Markets surge on jobs, trade
By Michael McCarthy (chief market strategist, CMC Markets and Stockbroking)
Investors chased growth exposures on Friday night. Better than expected US non-farm payrolls, weaker China trade numbers and surprise oil production cuts from Saudi Arabia combined to lift shares and industrial commodities. Currencies held steady, but bonds and gold fell. The risk on moves are likely to lift Asia Pacific markets this morning.
The creation of 266,000 new jobs in November was well above estimates between 180,000 and 190,000. The employment strength is supported by solid wages growth of 3.1% pa. Interest rate traders immediately sold bonds and lifted shorter rates above the current cash rate, implying no probability of a rate move at this week’s Federal Reserve board meeting.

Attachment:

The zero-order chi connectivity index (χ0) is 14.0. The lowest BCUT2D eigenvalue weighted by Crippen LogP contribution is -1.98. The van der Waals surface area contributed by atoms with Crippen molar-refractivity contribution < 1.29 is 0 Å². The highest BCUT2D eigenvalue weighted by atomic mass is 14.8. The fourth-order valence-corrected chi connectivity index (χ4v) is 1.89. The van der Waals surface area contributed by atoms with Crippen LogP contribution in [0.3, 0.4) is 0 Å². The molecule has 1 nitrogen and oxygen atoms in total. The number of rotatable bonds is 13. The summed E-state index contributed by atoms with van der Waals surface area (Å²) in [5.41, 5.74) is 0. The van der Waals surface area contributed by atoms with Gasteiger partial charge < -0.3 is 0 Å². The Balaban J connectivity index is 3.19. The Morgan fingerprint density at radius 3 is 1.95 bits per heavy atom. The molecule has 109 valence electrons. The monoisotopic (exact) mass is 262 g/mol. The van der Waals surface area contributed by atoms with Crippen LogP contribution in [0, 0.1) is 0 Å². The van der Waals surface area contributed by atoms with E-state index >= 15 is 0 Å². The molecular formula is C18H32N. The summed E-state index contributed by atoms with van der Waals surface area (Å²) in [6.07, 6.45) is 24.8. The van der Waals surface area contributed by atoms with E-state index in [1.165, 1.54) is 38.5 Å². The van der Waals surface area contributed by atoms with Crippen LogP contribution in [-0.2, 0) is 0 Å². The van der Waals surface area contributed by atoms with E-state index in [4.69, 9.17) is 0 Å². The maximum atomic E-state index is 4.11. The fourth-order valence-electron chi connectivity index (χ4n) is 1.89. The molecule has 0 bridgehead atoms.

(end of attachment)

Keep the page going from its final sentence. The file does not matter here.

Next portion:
Falling China exports also lifted risk appetites. Traders linked a 23% drop in trade with the US to an increased likelihood of a trade deal. Market confidence is high, and so are the stakes as the December 15 deadline for new tariffs approaches.
Saudi Arabia announced oil production cuts at the OPEC plus meeting in Vienna, pushing crude prices to three-month highs. The high impact announcements comes before the launch of the state owned producer Aramco on Wednesday. Other countries are expected to follow given a potential overhang in crude markets over 2020.